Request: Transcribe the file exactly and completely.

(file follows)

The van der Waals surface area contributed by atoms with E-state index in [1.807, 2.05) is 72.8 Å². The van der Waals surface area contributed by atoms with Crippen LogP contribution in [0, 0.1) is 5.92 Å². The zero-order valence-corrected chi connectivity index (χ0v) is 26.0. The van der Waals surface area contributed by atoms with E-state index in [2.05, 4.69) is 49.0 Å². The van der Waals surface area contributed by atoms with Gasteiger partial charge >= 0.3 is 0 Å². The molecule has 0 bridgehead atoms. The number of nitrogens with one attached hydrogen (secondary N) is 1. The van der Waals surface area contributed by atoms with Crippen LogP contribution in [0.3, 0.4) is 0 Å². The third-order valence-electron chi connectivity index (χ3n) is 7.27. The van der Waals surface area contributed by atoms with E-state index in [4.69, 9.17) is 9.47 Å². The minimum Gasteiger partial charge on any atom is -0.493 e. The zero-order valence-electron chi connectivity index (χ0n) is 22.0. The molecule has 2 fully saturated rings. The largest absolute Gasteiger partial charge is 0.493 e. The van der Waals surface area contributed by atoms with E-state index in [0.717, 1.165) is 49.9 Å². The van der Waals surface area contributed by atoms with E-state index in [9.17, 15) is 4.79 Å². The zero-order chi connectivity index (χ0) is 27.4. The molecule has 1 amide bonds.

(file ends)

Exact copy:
The van der Waals surface area contributed by atoms with E-state index in [1.807, 2.05) is 72.8 Å². The van der Waals surface area contributed by atoms with Crippen LogP contribution in [0, 0.1) is 5.92 Å². The zero-order valence-corrected chi connectivity index (χ0v) is 26.0. The van der Waals surface area contributed by atoms with E-state index in [2.05, 4.69) is 49.0 Å². The van der Waals surface area contributed by atoms with Gasteiger partial charge >= 0.3 is 0 Å². The molecule has 0 bridgehead atoms. The number of nitrogens with one attached hydrogen (secondary N) is 1. The van der Waals surface area contributed by atoms with Crippen LogP contribution in [0.3, 0.4) is 0 Å². The third-order valence-electron chi connectivity index (χ3n) is 7.27. The van der Waals surface area contributed by atoms with E-state index in [4.69, 9.17) is 9.47 Å². The minimum Gasteiger partial charge on any atom is -0.493 e. The zero-order valence-electron chi connectivity index (χ0n) is 22.0. The molecule has 2 fully saturated rings. The largest absolute Gasteiger partial charge is 0.493 e. The van der Waals surface area contributed by atoms with E-state index in [0.717, 1.165) is 49.9 Å². The van der Waals surface area contributed by atoms with E-state index in [9.17, 15) is 4.79 Å². The zero-order chi connectivity index (χ0) is 27.4. The molecule has 1 amide bonds.